By Evelin Weiss
When it comes to camping, there’s one thing that we can’t fail to notice: it’s easier for men than it is for women. Women have different needs, different comfort levels – and while a man might feel perfectly comfortable in a certain camping zone, a woman might be counting the minutes until she gets home. And let’s not get started on the toilets.
However, with the right preparation, every woman should be able to enjoy camping to the fullest. She just needs to know what to take with her to increase her comfort. Here are the essentials for women camping you’ll need to add to your checklist.
Inflatable Sleeping Pad
Men tend to easily sleep on foam sleeping pads, as they are more heavily built. And let’s face it, their resistance to discomfort is generally higher (except for when they catch a cold; that’s when they usually call the priest). Jokes aside, women can’t always feel comfortable on a typical foam sleeping pad – not to mention that sleeping so close to the ground can cause problems to the ladies “down there.”
To prevent that, you might want to take an inflatable pad instead. Not only will it keep you above ground, preventing you from feeling cold, but it will also make you feel much more comfortable as you are sleeping. A good inflatable pad will make you feel like you are sleeping on an actual mattress.
Good Sleeping Bag
Most of the time, women find it uncomfortable to go camping simply because they feel very cold throughout the night. To prevent this from happening, you might want to make sure that you get a good sleeping bag. If you already know the travel dates, find out what the lowest temperature is – and then get a sleeping bag that keeps warm against a couple of degrees colder. A good sleeping bag is just fundamental to the essentials for women camping these days.
The better-fitting the sleeping bag, the better. You might be tempted to buy a larger-sized one just so that you may have more freedom of movement, but here’s the issue: the more space there is between you and the walls of the bag, the more heat is lost. This is why many campers recommend that you get a sarcophagus type of sleeping bag rather than a rectangular one – particularly if you are likely to get cold.
Hand and Feet Warmers
When it is freezing, not even a good sleeping bag may help you much. The problem with most sleeping bags is that they don’t necessarily warm you up – but instead, they keep the heat in. So, if you are already feeling very cold upon entering the sleeping bag, it won’t do much for you in that scenario – because there’s no warmth to be kept inside, in the first place.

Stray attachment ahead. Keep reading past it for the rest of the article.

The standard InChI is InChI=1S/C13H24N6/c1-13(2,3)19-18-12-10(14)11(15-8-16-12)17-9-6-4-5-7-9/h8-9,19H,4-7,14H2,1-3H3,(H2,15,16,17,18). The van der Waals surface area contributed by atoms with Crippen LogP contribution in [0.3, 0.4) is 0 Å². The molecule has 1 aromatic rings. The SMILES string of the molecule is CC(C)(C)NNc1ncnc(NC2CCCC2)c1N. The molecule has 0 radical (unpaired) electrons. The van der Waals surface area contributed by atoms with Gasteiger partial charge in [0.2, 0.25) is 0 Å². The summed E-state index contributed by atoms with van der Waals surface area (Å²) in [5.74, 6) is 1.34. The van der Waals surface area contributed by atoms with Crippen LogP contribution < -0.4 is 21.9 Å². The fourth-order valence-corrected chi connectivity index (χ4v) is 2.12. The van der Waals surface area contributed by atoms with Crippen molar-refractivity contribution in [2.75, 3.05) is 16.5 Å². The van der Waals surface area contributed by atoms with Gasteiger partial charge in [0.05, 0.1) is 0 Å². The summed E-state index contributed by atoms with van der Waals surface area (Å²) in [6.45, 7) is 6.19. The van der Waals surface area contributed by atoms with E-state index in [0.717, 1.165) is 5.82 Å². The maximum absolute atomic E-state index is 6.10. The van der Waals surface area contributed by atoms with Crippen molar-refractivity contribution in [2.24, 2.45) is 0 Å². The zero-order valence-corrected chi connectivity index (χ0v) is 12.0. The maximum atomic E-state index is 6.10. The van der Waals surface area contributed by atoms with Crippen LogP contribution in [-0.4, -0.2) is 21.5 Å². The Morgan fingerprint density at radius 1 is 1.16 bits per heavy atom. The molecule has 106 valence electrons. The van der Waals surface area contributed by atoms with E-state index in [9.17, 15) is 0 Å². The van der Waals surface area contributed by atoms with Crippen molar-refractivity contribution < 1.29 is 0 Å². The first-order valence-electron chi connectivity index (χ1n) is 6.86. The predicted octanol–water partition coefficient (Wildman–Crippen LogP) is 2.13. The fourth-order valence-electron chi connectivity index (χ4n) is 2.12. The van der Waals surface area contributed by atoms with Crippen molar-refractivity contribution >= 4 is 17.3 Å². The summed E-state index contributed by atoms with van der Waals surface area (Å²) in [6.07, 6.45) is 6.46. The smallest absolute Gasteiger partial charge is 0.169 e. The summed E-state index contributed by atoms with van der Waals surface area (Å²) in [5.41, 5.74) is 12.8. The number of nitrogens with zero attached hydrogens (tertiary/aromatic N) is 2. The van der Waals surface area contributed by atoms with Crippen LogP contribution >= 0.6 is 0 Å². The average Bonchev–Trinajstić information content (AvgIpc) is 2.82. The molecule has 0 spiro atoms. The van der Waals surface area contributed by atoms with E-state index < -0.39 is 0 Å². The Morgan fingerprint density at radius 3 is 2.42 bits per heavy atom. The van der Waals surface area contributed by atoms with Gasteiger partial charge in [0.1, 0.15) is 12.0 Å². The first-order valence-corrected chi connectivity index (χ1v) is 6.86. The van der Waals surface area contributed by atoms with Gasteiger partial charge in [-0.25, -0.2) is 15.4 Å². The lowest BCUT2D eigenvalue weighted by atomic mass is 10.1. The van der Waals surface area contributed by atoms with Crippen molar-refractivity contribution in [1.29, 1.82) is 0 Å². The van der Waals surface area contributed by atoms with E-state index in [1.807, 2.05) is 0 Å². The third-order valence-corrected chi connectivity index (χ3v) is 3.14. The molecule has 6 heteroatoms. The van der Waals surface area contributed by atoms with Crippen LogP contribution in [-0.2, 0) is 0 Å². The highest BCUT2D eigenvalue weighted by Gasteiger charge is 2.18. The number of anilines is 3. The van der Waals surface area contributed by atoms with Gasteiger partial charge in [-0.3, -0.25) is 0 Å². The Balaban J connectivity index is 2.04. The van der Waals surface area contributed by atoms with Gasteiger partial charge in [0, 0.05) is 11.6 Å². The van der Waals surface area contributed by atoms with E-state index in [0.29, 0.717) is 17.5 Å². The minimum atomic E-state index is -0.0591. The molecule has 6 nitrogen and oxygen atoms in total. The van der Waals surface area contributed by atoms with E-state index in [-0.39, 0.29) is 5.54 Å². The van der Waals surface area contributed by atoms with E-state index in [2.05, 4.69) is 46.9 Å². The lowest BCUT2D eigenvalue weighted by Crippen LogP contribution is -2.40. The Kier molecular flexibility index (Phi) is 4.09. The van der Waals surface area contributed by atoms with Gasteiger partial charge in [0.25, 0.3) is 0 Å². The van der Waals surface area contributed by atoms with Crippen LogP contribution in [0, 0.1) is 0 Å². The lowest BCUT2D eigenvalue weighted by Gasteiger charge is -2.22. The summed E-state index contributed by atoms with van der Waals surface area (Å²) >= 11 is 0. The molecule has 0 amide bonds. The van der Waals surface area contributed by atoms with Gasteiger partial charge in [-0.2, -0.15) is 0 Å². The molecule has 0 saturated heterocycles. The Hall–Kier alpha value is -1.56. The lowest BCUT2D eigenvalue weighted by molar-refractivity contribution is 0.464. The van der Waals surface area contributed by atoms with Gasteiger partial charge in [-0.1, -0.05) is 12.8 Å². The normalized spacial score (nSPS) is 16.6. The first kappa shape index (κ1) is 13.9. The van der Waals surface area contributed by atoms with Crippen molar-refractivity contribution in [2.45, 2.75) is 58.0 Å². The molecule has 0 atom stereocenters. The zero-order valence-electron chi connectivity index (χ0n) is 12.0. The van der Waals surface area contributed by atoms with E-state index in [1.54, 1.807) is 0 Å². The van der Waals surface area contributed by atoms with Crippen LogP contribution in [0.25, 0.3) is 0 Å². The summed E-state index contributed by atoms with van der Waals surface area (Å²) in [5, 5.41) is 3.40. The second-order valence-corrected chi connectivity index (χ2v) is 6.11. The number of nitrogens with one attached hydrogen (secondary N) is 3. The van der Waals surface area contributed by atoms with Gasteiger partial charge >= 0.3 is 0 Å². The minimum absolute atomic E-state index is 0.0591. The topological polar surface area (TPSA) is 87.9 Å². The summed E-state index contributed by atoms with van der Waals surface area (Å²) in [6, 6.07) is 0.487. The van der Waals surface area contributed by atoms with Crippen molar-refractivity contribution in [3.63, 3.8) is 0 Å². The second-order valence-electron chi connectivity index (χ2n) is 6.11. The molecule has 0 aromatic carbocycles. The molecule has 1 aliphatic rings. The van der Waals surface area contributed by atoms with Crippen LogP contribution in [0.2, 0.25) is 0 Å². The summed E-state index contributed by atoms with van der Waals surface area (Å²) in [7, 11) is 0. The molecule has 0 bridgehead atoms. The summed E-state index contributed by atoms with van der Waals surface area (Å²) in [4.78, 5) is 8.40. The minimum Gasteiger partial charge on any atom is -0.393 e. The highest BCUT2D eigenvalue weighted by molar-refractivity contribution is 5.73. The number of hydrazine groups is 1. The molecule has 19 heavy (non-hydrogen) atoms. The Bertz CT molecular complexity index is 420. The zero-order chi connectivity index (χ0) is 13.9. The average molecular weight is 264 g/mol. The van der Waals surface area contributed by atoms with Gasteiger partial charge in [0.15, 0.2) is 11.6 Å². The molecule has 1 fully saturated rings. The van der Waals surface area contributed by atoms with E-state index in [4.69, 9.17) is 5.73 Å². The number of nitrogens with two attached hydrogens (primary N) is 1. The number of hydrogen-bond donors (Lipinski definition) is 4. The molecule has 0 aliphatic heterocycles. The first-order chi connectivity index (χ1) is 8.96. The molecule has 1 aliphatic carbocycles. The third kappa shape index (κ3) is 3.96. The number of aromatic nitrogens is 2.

This is why you might benefit from some hand and feet warmers. Ladies tend to often have a problem with poor blood circulation, which is why they feel cold during the night. However, if you warm your arms and legs beforehand (or, if warmers are non-electric, take them in the sleeping bag with you), then you will be able to warm up the space inside the sleeping bag.
This is perhaps one of the greatest struggles that women have to go through when they are camping: heeding nature’s call. Unlike men that only need to unzip when they need to go (the only exception being when they do the big business), women have constant discomfort with that matter. Not to mention the dangers of getting your private areas too close to the ground when you don’t know what’s passing under there.
In that case, you’ll need to get a good portable toilet with you. Not only is it the more environmentally-friendly option, but it can also allow you to handle your business with much more comfort. Put up some tarp to create a private zone, and you’re done. Say goodbye to squatting in the woods, constantly looking over your shoulder.
Let’s say that you aren’t bothering too much with hairstyles and so on – but at some point, your hair will start getting greasy, dirty, or smelly. For some women, this might happen sooner than later. And while this might not bother men much, it can bother the ladies – especially when they are used to the regular hair wash.
The problem is that when you go camping, you might not have access to a shower. Sure, certain campsites might give this option – still, not only is it on rare occasions, but you’ll also have to wait in line after other people. This is why you’ll need some dry shampoo to make the hair look less greasy. A real must-have when it comes to a list of essentials for women camping.
Even if you are camping, this doesn’t mean you shouldn’t keep yourself clean. In case you come across a source of water (such as a campsite shower or even some running water), make sure that you have some basic toiletries on you (i.e. soap, shampoo, etc.).
You might want to go for the mini versions of these toiletries because your camping gear is going to be as difficult to carry as it is. If you’re hiking, the last thing you want is to be brought down by big bottles of shampoo and moisturizers. Also, rather than washing yourself straight in the flowing river, you might want to put that water in a container – you want to be protective of the environment, after all.
Your toiletry kit should also include plenty of wet wipes. Don’t take a small pack to save space, especially if you go for more than one or two days. If you don’t have access to running water, that will be the only way for you to clean yourself. Go for a pack of sensitive wipes as well, as they will be more suitable for certain body areas.
Women can be very comfortable when they are camping. They just need to pack the right things. If they have the basics down, they’ll certainly have no problems spending a few days under the stars.
What are your thoughts on the Essentials for Women Camping?
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